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What's the difference between a stand-in and a double?

Internet Filmmakers' FAQ

A stand-in is any person who is used to replace lead actors and stars for tedious parts of filmmaking. These are primarily camera and lighting tests, but can include to a lesser extent costume tests, temporary dialogue partners or as a replacement for close-ups hands, feet etc. Stand-ins do not show their face or have their voice in the final film.

A double is someone who is used in place of a cast member where the real actor cannot be used because of danger or other reasons. Doubles usually physically resemble the actor they are replacing (in body size, shape and clothing) and are often dressed in wigs to complete the illusion. Doubles are used for things such as dangerous stunts, sex scenes or scenes requiring nudity where the actor refuses to do it, situations where the same actor must appear to confront themselves and so on. One very clever use of a double was in the film The Crow. In order to complete the film after Brandon Lee's accidental death on set, the filmmakers shot a couple of critical scenes using a body double (someone that looked like Brandon physically). In post-production the effects team digitally super-imposed Brandon's face over that of the double. The effect worked seamlessly.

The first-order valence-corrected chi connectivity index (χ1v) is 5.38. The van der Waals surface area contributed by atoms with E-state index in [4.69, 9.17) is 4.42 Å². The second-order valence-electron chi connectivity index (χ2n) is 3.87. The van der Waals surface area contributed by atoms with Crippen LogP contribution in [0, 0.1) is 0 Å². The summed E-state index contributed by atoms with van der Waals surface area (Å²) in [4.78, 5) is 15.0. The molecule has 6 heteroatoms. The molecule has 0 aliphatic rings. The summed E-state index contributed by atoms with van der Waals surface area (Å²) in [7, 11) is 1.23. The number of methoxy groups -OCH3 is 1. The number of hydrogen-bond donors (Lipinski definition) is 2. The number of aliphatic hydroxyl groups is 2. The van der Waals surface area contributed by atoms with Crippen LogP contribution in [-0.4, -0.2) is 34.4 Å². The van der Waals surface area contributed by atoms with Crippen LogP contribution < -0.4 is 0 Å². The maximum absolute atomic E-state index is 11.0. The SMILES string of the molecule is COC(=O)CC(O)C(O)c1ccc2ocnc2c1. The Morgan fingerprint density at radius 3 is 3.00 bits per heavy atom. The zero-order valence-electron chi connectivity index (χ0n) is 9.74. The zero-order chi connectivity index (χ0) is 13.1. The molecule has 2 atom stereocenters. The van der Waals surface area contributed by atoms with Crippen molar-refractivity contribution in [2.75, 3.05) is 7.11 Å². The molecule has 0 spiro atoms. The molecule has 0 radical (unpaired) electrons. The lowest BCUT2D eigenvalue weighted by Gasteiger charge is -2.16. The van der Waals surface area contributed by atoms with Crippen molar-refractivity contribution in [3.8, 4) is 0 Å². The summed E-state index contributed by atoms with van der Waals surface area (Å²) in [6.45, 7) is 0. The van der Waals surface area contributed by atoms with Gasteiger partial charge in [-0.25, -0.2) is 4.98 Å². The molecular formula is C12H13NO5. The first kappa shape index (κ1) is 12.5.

Answer by Benjamin Craig  |  Last updated 21-Feb-2005